“I never dreamed I’d have trouble getting pregnant,” said Carolyn, 38, a fund-raiser who’s been married for four years. “Barry and I have spent three years trying to conceive — first naturally and then with assisted reproductive technology. But it’s always the same sad story: We’re optimistic when treatment begins and devastated when it fails. Recently a blood test showed that my eggs aren’t healthy, so our last remaining options are in vitro fertilization (IVF) using a donor egg and Barry’s sperm (with me carrying the baby) or adoption. I’m open to either, but Barry won’t discuss it. Every time I broach the subject he cuts me off and says I’m a nag. We’re so mad at each other that we’ve stopped having sex.
“I met Barry, then 29, six years ago at the indoor gym he managed in Vermont. I was visiting a friend, and as I headed to the facility’s climbing wall I noticed Barry — tall and lean with thick brown hair — across the room. ‘He’s so hot!’ I said, grabbing my friend’s arm. I was thrilled when he approached me after my first climb. We quickly discovered that we both liked alternative rock music, so Barry invited me to hear a local band that night. The next day we climbed together at the gym.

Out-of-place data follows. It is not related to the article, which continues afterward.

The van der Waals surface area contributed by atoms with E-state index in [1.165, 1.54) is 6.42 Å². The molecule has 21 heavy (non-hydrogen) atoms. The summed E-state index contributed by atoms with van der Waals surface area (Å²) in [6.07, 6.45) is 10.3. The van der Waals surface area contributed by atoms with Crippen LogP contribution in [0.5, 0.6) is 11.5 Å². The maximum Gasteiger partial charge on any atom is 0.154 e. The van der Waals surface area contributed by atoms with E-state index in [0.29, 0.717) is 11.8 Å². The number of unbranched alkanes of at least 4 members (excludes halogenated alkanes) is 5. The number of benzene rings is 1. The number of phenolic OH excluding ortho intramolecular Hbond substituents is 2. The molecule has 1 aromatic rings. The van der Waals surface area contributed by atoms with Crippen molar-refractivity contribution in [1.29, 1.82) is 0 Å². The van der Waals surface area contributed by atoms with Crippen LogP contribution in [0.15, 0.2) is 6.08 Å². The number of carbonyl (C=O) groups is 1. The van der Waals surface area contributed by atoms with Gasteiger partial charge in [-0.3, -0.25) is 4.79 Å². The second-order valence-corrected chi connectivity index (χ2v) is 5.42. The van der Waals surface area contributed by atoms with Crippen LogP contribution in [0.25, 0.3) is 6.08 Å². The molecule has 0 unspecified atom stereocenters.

“A day later, when I left to catch my flight back to New York, Barry said he couldn’t wait to see me again. Our romance began slowly, with visits every other weekend. Our temperaments are different — I’m outgoing but anxious; he’s reserved but mellow — but we fell in love and got married two years later.
“The adjustment period was difficult. On weekend visits we were on our best behavior, but once we began living together in New York City, our bad sides emerged. We tripped over each other in my tiny apartment. It didn’t help that he missed New England and the health club job market was tight.
“Since Barry couldn’t find a job, my dad asked him to manage one of his restaurants. Once he was earning a steady paycheck we moved to a larger apartment, which helped a lot. We enjoyed rock climbing and Rollerblading in Central Park, and loved going to restaurants and clubs.
“We’d been married 18 months when we decided to start a family. After a year with no luck I consulted my gynecologist, who prescribed a fertility drug and intrauterine insemination (IUI) to increase the chances of conception. We tried this treatment twice, but both cycles failed. From there, I saw a fertility specialist, who discovered that the eggs produced weren’t consistently healthy. The next step was IVF, with stronger fertility drugs and a cost of $15,000. My health insurance didn’t cover it, but my parents offered to contribute and we gladly accepted.”